There are a number of reasons to dismiss this equation.6 First, it does not help us to understand why the market has failed to deliver either environmental quality or freedom from material poverty. Second, there are certain kinds of entities which are not traded, and probably not tradeable on the market, and it would be shortsighted to forgo the possibility that some of these entities are the object of human need. Here are some examples: peace, tranquillity, friendship, freedom, creativity, beauty, environmental quality. Next, the English language has provided us with a distinction between needs and wants and it seems ungracious to deny it. And finally, the elision is also likely to suppress our understanding, because there is clearly a distinction between needs and wants. A person may not want to eat; but as a biological organism he or she needs to eat. If that person does not eat, eventually they will die.7 Equally, a person may want to commit murder, but to suggest that that want is equivalent to a 'need' to commit murder is to destroy all pretence at moral or social imperatives.
Let us accept, then, that wants are not needs, in spite of the ferocious attempts of marketing agencies, advertisers, profiteers and racketeers to persuade us that they are. Let us take instead a more considered approach to the question of welfare, based on the idea that human
beings possess specific identifiable underlying needs. What are these underlying needs?
The best-known characterisation is due to Abraham Maslow, whose early work8 defined a hierarchy of needs stretching from basic physiological needs to what Maslow called moral needs at the top of the hierarchy (Figure 32). Maslow's idea was that the higher needs—which he characterised as human growth needs—remained latent until the lower needs—which he characterised as deficiency needs or maintenance needs—had been satisfied.9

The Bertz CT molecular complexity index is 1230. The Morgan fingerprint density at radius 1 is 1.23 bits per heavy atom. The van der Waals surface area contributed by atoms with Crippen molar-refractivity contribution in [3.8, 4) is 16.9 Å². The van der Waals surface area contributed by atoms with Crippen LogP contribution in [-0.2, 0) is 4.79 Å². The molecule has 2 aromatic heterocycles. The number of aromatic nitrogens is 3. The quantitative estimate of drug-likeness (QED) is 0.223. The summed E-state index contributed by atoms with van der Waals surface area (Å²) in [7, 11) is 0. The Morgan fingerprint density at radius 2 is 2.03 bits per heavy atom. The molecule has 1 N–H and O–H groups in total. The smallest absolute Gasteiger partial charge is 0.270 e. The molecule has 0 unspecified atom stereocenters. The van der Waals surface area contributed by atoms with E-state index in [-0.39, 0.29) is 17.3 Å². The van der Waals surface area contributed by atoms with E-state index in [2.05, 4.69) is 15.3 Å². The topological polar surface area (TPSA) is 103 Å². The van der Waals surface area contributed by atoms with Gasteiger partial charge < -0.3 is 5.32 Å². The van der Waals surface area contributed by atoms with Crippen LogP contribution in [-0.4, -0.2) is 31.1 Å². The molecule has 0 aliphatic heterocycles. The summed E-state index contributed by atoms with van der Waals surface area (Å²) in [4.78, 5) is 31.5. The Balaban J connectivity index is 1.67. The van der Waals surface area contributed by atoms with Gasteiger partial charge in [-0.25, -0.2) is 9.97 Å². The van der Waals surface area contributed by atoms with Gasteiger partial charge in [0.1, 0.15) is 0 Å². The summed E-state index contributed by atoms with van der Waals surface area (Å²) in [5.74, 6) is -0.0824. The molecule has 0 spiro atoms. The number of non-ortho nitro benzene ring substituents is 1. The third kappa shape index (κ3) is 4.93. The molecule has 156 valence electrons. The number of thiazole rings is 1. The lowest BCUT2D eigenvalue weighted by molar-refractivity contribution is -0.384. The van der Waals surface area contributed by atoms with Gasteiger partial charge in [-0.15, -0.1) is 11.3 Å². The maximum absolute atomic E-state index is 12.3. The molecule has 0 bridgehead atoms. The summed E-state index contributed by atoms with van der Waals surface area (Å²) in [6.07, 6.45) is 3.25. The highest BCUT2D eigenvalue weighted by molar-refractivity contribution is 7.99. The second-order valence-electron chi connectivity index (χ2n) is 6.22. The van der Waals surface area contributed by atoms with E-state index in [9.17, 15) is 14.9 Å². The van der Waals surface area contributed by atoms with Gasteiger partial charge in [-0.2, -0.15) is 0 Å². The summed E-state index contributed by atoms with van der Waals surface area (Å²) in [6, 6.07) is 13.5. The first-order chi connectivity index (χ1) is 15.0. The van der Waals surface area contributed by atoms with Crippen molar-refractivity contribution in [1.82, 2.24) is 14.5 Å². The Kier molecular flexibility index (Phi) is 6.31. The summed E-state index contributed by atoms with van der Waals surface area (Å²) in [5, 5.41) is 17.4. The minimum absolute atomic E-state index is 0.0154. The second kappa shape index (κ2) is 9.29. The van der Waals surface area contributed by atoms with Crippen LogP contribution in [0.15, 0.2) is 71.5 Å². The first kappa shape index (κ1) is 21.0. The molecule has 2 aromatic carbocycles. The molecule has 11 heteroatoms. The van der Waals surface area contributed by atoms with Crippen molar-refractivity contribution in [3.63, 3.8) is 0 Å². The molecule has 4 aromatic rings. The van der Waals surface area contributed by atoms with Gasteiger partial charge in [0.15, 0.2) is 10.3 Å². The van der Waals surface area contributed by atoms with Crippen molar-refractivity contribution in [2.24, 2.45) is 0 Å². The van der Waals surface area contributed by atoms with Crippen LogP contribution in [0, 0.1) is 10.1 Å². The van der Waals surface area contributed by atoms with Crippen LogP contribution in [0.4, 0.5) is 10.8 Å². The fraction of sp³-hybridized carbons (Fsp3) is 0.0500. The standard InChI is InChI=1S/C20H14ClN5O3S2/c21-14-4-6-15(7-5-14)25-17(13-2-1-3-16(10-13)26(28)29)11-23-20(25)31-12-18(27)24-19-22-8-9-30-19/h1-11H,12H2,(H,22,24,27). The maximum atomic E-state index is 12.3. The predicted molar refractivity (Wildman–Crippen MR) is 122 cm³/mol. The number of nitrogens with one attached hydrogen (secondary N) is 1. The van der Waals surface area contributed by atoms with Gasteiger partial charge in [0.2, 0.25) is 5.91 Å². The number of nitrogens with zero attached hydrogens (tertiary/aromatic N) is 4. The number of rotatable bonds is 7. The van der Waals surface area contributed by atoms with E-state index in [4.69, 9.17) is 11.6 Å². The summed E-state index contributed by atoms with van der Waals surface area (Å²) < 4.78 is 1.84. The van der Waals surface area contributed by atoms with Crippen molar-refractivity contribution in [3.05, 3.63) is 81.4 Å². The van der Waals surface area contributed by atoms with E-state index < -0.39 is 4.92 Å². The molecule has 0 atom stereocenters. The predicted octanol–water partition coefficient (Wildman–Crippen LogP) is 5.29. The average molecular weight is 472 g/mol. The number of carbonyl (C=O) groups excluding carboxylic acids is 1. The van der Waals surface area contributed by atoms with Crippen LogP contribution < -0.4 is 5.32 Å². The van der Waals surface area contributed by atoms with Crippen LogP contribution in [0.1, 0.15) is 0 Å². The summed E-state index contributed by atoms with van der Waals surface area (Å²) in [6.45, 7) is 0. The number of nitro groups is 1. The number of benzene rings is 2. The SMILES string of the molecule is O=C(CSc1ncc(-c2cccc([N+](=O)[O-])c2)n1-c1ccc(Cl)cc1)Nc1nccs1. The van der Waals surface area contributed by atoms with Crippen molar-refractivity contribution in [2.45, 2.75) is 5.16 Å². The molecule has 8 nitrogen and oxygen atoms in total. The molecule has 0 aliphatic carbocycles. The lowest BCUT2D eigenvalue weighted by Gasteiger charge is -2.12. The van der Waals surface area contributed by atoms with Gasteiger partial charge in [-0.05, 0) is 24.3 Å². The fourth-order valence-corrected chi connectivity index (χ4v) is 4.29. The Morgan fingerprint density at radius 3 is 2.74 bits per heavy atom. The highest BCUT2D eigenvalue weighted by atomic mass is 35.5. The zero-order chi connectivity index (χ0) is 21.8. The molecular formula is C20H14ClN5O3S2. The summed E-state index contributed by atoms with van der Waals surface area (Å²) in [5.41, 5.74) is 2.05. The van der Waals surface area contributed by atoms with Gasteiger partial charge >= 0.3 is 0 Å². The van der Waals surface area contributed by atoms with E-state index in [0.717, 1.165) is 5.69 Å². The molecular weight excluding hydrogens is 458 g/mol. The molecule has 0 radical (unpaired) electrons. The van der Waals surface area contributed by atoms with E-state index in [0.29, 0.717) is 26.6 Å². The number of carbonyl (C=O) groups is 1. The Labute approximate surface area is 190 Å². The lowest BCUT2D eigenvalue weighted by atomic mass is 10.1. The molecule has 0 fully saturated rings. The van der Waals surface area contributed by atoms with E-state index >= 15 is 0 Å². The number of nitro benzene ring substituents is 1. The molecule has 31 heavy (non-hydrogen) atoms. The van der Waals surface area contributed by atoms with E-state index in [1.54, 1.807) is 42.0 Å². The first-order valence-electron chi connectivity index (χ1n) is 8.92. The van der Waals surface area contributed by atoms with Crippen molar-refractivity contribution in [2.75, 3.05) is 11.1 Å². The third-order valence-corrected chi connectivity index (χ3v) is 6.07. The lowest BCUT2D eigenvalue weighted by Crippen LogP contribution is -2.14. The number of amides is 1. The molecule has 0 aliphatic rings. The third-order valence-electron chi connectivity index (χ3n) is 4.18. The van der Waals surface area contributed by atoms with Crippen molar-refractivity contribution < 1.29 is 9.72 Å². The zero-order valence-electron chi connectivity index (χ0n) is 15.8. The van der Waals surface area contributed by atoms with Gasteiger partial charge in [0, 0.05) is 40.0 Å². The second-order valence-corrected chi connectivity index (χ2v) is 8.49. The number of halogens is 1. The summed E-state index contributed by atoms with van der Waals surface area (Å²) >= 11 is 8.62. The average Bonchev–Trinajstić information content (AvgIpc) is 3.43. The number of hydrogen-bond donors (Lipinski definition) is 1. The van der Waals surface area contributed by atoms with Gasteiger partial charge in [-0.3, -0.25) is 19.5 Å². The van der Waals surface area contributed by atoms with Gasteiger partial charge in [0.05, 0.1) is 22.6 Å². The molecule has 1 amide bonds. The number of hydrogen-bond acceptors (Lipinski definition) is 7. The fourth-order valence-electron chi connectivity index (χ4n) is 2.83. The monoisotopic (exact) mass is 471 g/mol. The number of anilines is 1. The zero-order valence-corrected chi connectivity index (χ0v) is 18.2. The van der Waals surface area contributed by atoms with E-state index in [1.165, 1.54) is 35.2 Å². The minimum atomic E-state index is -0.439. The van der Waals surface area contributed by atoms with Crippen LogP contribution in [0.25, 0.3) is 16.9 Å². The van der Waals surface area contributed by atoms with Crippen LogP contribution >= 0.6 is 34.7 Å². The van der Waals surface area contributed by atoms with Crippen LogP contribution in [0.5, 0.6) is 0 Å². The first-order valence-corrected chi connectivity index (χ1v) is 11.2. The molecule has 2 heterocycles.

The idea of a hierarchy of needs possesses a long historical pedigree. For instance, Plato declared in The Republic that 'the first and chief of our needs is the provision of food for the existence of life.. The second is housing and the third is raiment.' And there is a sense in which this hierarchical aspect follows common sense. If human beings do not have adequate nutrition, they die; and our success or failure in satisfying any other needs is then irrelevant.
But there are also troublesome aspects to this hierarchy, which have attracted a degree of criticism of Maslow's work. For example, the hierarchy has been interpreted as an argument for economic growth. Since higher needs are supposed to be latent until the deficiency needs
are met, personal growth appears to be dependent on reaching a sufficient level of personal wealth. This interpretation almost certainly runs counter to the spirit of Maslow's theory. In fact, in his later work he revised the strict hierarchy of Figure 32 to place growth needs and deficiency needs side by side.10 This dual hierarchy was designed to reflect what he saw as a duality in our human nature.
Later investigations also try to avoid the hierarchical interpretation. The particular characterisation I want to borrow here comes from a project on 'human-scale development' inspired by the Chilean economist Manfred Max Neef and co-ordinated by the Dag Hammarskjold Centre in Sweden and the Development Alternatives Centre (CEPAUR) in Chile.11 The project identified nine fundamental human needs. These nine needs are envisaged as occurring in four 'existential' categories: being, having, doing and interacting. The emerging matrix (Figure 33) of thirty-six distinguishable categories of fundamental needs is in stark contrast to the single, commensurate measure of utility which underlies classical economics.
There are clear parallels between this characterisation and the work of Maslow. For instance, the subsistence needs correspond to the basic physiological needs in Maslow's model. Security and protection are closely related. Many of Maslow's 'social needs' are mirrored in the Max Neef framework. Although some of the growth needs in Maslow's hierarchy appear to be absent in Figure 33, Max Neef has suggested a tenth need for transcendence which might bear many of these characteristics.